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Volume 16, Issue 4: Flotsam

Danger Days

Nathan Wilson

It's a big tarp. I'm pretty sure the brown side goes up. I like the green better and it receives the view of the sky gratefully. I would not risk my life for my house. Not with any self- consciousness. I'm not that attached to it. And yet, I find that I am risking. My fingers are tired and they are all that hold me. An uncle is safely on the ground questioning my sanity.

God is good at the game of leak. Water is tricky enough stuff—always going down like that—and then He adds wind. I need a roof on my house. Wood, insulation and sheet-rock all seem to enjoy getting wet, but they aren't selfish. They pass the wet on to those beneath them and I hear a toddler yelling. Before there was time, before the foundations of the earth were laid, things were arranged. There would be a me. That me would have a wife and a daughter, a daughter who would receive the first leak of the remodel on her head. Her hair and lip both curl with moisture. When my house is built, I will paint it the color of a thundercloud. Or maybe just a perpetual drizzle-cloud, or at least a very drippy cloud. I want a give-up-now-and-measure-my-raining-in-weeks shade of gray. A pile of rocks by the Jordan.
I wrestle with the tarp, clinging to the wall, six feet from my ladder. I must play the game. What kind of father would I be if I refused? God dripped on my daughter's head. Was it she or her parents that sinned? Is it judgment? It is a game and I will keep the water out. Only I can't. Not really. Not with all the drops working together like this. They know they can split the tarp if they find a place to pool. And the wind. Still, a solid performance. Water came through over my son's bed. And in his closet. On the stairs. On my own bed. On the dining room table. Blew trim off the sun room windows. Over the couch. But I have a right to pride. Nowhere has sheet-rock collapsed, except where the building inspector stepped. I cannot be said to have been beaten. But then God cheats. He sends my mother to help with the kids and she turns on the broken sink. It's a different day, but the rain doesn't know and people are yelling again. Women I am related to by blood and marriage. The hall is flooded and is flooding. My son dances in it in his socks. My socks play sponge as well. How long? How long? I laugh. But then the swollen drawers in the bathroom won't open. Not for days. I will buy another tarp. I won't fix the sink. I refuse to acknowledge the sink as legitimate points in this leak game. Count the sink and I have to count the hot water heater and the mystery floods in the basement. But I've beaten those, and without calling a priest, though a Roto-Rooter man composed of cigarettes billed me ninety dollars for staring at the drain.
The man in the sixty foot truck is laughing. He was supposed to come Friday. There would have been sun on Friday. Sun on Saturday. Monday morning the sun still tickled my ears. But the truck arrived. It brought trusses, stacks of poorly ordered trusses for my roof. And it brought rain. The man and his truck hit a dumpster. They badly molested the branches on one of the block's Hawthorne trees. They ran over my neighbor's fence.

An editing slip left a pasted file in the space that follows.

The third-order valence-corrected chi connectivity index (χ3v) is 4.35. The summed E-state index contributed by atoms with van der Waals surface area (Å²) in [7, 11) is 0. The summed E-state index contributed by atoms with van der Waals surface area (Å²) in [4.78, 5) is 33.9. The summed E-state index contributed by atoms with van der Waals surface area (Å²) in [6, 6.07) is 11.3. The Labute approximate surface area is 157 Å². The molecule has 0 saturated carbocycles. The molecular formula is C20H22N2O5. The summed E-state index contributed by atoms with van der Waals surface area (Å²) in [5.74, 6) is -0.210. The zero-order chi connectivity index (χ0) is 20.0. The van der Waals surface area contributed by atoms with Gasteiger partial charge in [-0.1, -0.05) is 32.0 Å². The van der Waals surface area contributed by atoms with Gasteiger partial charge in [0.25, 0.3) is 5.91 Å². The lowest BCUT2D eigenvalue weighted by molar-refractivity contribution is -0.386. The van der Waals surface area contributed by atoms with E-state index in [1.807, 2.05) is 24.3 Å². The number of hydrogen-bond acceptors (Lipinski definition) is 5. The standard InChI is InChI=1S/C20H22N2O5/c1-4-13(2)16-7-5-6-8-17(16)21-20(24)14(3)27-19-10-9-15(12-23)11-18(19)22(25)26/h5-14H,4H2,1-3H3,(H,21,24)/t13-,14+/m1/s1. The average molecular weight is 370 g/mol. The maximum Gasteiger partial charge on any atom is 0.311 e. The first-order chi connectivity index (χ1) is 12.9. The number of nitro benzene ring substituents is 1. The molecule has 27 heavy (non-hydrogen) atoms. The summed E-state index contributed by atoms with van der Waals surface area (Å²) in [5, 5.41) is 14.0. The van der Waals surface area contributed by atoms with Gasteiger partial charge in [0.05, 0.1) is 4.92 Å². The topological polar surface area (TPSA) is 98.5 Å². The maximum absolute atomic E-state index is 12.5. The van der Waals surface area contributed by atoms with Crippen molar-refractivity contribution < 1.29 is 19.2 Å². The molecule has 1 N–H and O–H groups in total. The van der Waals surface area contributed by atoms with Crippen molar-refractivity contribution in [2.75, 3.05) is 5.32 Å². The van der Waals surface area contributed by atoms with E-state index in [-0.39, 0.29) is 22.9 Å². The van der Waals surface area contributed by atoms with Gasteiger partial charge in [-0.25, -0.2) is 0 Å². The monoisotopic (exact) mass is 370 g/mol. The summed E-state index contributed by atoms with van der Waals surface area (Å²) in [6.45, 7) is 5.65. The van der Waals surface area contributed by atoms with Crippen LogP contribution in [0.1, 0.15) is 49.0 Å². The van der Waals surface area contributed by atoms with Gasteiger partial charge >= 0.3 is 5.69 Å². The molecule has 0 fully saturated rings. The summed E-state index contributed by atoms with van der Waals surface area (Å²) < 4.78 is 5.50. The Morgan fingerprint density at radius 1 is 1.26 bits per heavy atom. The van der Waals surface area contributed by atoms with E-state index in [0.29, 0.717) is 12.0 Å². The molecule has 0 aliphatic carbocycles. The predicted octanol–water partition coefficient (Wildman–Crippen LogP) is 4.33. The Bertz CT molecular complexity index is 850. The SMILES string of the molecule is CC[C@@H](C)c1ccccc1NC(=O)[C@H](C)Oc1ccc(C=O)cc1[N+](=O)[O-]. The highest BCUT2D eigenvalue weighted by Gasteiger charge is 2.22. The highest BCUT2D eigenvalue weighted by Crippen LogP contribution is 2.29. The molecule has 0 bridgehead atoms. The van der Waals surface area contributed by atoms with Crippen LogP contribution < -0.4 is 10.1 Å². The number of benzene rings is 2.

Rain on an old roof slick with grit and malicious thoughts. Boom-flown death sentences. It's my roof. I would not risk my life for it, but that is what I am doing. It is a game now. I cannot go inside and make life stop, or lie on my back and watch my ceiling slowly collapse beneath bursting tarps. It is no longer so much a game of points. Now we are playing dodge-ball, or buck-buck. We're riding bulls. It is about surviving. It is about not collapsing. It is about laughing. When I stop laughing, then I have stopped standing back up. I would rather ride one of the forty foot girders off the roof than fold now. God wants me on the angry bull. It pleases Him, and I can find no greater pleasure than that. No joy greater than sliding down a roof in the rain, trying to catch a truss. I will not become that kid on the playground who can't win and so squeals, "Stop it," and something about his mother. It is better to be beaten. I hate that kid—the kid who never could never appreciate a nosebleed—and my mother's the one who turned on the sink.
I cannot send the truck home. I just have to shove tissue up my nostrils and keep from crumpling. And from sliding off the roof. The others on the roof have less involved; no drips on daughters, though they risk as much. A couple play this game for an hourly wage, though if money were their only goal they would have run away. Another walked by on his way home from work. He went to get different shoes and came back. We are all laughing. The man in the truck laughs too much. At the wrong times, the worst times. Some have met with angels unawares and I begin to wonder.
Is it fun to ride a bull? God has made a creature. A big creature with horns, and we decide to ride. He means us to try. But God is kind and we are realistic. He lets us hold on with one hand and eight seconds counts as victory.
In my mind a house-length girder still drifts toward me on the end of a fifty-seven foot boom. But the rains have stopped and my trusses are all standing now after a sun-dried week. I wobble and carefully stand and straighten on the very top of one rib to my future roof, more than thirty-five feet off the ground, nearly fifty above the street. I stare at the trees and the birth of another death-season.
The leaves are putting on their passion play, dying beautifully to please their God. When my house is finished I will paint it green. Like moss. It will love the rain, but it will look best when the world rains leaves.

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